Grease is undoubtedly one of the most popular productions ever to be staged, and by and large, theatre audiences go along knowing just what to expect.
How refreshing then, that, in the hands of director, Nikolai Foster, this touring musical was stripped right back to its roots and remained entirely faithful to the original script written in the early 70s.
Jim Jacobs and Warren Casey originally penned Grease as a play reflecting their own lives growing up as working class kids in 1950s Chicago. That life was far removed from the saccharin, sweetness of the Hollywood film that we are all so familiar with.
It didn’t take the opening night audience at Wales Millennium Centre long to respect this grittier, more honest approach as we were quickly launched into the familiar high school themes of troubled adolescence, bullying and sexuality.
I felt that Danny Zuko and Sandy Dumbrowski’s romance took a back seat amongst the reality of the social landscape in which our characters found themselves and at times the huge score threatened to overwhelm rather than enhance the storyline.
Dan Partridge and Martha Kirby certainly gave a different take on these two iconic roles, with both losing any vulnerability along the way.
That said, there were some undeniable, huge performances. Rhianne-Louise McCaulsky was gifted the part of Betty Rizzo, confident and sassy, her rendition of ‘There Are Worse Things I Could Do’ was the stand out show-stopper with Louis Gaunt as Kenickie more than proving her rival with a thrilling rendition of ‘Greased Lightning’, both performances earning lengthy applause.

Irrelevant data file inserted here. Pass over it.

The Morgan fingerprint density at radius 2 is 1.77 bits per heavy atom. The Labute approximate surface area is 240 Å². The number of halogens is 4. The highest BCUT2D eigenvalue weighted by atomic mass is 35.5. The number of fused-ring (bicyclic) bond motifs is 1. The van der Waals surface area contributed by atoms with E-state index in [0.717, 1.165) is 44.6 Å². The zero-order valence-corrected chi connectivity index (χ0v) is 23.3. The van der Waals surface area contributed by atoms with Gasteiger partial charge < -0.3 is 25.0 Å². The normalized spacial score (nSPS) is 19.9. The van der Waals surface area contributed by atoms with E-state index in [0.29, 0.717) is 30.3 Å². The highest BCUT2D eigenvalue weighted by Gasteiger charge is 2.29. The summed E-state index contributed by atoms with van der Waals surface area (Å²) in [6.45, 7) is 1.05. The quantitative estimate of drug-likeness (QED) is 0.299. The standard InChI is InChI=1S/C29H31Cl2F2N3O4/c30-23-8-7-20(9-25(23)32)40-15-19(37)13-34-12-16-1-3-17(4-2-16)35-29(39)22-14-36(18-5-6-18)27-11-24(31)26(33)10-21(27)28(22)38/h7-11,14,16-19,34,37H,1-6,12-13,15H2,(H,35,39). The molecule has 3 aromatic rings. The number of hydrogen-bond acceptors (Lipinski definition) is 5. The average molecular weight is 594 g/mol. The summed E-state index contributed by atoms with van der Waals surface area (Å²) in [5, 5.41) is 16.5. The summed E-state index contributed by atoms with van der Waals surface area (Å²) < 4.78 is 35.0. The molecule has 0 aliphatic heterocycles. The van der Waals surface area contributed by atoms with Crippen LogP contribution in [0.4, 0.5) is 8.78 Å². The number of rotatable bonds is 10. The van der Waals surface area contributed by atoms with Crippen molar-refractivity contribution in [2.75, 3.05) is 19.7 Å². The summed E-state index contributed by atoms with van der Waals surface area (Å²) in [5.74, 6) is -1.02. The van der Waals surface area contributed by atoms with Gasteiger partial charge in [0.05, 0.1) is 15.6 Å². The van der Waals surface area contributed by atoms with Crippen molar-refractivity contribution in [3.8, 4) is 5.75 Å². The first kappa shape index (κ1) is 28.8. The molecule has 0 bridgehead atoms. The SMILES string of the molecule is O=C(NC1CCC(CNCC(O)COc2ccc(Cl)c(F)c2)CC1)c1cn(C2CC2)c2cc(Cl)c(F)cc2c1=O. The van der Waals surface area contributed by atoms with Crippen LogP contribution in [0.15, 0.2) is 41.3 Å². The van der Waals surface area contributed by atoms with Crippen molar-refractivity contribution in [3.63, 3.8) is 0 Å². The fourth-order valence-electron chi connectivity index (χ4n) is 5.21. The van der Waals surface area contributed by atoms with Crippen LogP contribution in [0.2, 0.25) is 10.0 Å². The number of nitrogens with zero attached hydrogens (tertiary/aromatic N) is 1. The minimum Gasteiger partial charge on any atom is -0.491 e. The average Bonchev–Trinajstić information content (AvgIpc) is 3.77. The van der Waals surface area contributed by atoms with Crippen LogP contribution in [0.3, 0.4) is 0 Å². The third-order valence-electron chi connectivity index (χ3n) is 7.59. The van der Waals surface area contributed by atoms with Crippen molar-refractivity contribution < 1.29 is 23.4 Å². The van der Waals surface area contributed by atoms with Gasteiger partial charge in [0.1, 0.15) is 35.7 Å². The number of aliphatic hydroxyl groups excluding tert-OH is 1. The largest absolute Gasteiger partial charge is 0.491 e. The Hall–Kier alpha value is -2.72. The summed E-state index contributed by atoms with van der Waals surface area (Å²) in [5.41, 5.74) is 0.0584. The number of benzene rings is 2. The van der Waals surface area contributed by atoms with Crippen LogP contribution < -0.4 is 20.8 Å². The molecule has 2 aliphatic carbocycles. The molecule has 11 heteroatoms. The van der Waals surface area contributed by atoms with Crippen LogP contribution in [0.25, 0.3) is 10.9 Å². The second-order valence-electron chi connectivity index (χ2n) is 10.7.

Superbly choreographed by Arlene Phillips, the dance routines were sharp and high octane, and the addition of more hits, ‘Tattoo Song’, ‘How Big I’m Gonna Be’ and ‘Mooning’ played by the excellent on-stage orchestra, added to the authenticity of the era.
With humour being in short supply, it was unsurprising that the loudest cheer of the night was saved for Teen Angel, Darren Bennett as he mocked cute and kooky, Frenchy, played by the excellent Eloise Davies with an innovative ‘Beauty School Dropout’.
The production ends on a customary high with a mega-mix of hits, giving the audience an opportunity to jump to their feet.
I guess Grease still is the word!